Human Rights

Regime-fuelled sexism erodes few remaining rights left for Iranian women

By Al-Mashareq


Iranian women perform the morning prayer on the first day of Eid al-Fitr in Tehran on May 13. [Atta Kenare/AFP]

The omission of women from a prominent billboard image in central Tehran is the latest reminder of the Iranian regime's sexist views toward women.

The billboard, which stands along Vali-e Asr Street, the longest street in Tehran, and is one of the largest billboards in the capital, has featured an advertisement for Iranian-manufactured appliances since mid-October.

The image features 10 men standing next to various electric appliances in apparent celebration. The advertisement came after a ban on South Korean appliances stemming from an oil payment dispute between the two countries. Iran's leader Ali Khamenei issued the ban.

Many Iranians took to social media to criticise the omission of women, who, they said, are also part of the manufacturing process in Iran and work in factories, albeit in smaller numbers than men.


A billboard poster along Vali-e Asr Street showing no women drew the ire of Iranians who accuse their leaders of misogyny. [Aftab News]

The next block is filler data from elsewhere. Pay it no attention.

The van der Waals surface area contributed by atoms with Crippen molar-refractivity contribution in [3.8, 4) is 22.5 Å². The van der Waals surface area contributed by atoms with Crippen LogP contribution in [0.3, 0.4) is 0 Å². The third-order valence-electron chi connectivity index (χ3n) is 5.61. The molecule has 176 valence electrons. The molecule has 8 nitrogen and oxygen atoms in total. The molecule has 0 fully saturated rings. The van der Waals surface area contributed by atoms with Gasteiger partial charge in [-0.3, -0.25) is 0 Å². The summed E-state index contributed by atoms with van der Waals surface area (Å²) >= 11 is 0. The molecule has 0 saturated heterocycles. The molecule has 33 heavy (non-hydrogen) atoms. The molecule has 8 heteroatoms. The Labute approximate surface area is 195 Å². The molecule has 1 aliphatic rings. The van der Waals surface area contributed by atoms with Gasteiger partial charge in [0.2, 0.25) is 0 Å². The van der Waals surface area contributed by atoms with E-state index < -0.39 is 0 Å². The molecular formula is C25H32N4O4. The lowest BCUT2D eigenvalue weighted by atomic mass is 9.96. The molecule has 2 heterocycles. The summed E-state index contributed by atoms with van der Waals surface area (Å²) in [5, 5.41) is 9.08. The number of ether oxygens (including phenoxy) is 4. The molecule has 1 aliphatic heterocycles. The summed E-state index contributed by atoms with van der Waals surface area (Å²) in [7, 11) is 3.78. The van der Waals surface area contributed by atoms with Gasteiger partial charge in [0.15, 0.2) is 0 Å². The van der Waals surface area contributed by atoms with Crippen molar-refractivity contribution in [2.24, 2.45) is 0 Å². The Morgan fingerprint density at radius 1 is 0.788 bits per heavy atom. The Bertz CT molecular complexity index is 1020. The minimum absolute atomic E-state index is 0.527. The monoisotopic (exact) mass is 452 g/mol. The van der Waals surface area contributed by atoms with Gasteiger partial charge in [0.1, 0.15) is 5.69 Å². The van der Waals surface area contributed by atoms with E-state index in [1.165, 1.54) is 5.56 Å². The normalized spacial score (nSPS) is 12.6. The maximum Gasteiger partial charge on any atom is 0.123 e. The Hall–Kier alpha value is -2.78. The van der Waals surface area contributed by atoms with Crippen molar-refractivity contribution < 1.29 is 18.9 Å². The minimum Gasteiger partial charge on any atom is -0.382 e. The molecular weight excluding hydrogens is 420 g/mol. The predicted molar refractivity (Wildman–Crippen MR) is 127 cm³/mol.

A poster erected on a billboard in central Tehran's Vali-e Asr Street in 2018 shows a rare public image of women -- but in a domestic role. []


A poster on the billboard along Vali-e Asr Street in Tehran, seen here in 2018, shows 'togetherness' -- but omits women. [Roshangari]


Only 12% of Iranian women have a role outside the home, according to 2015 figures by Iran's Statistical Centre. [File]

The majority of Tehran billboards are commissioned to the Owj Cultural and Media Organisation, which is affiliated with the Islamic Revolutionary Guard Corps (IRGC).

The advertisement is not the first time that Owj has blatantly omitted women from its images.

Women were also conspicuously absent from the same billboard in 2018 when it was part of a campaign to boost Iranian football players heading to the World Cup that year.

The campaign, dubbed "We are heroes together", showed a number of ordinary, enthusiastic men from all Iranian ethnicities -- and no women.

Backlash from the public and some domestic media outlets forced Owj directors to add women to the image later.

When women do appear on public images, Owj depicts them only as domestic creatures -- mothers at home minding their children -- as it did on the same billboard, also in 2018.

Sexist views

Such misogyny is endemic among top Iranian officials, who are quick to blame women for Iran's slow population growth even as they erase their presence.

In mid-October, IRNA quoted Mohammad-Mehdi Tondgouyan, an official at Iran's Ministry of Sports and Youth, as complaining about the low number of women who are ready for marriage.

For every 122 men who are ready and willing to get married, "only" 100 women are in the same situation", Tondgouyan said, adding that these numbers demonstrate a trend toward "the downward slope of population decline".

In early November, the Iranian government announced that in 2020, the number of newborns had decreased by 0.5%, a "worrisome fact".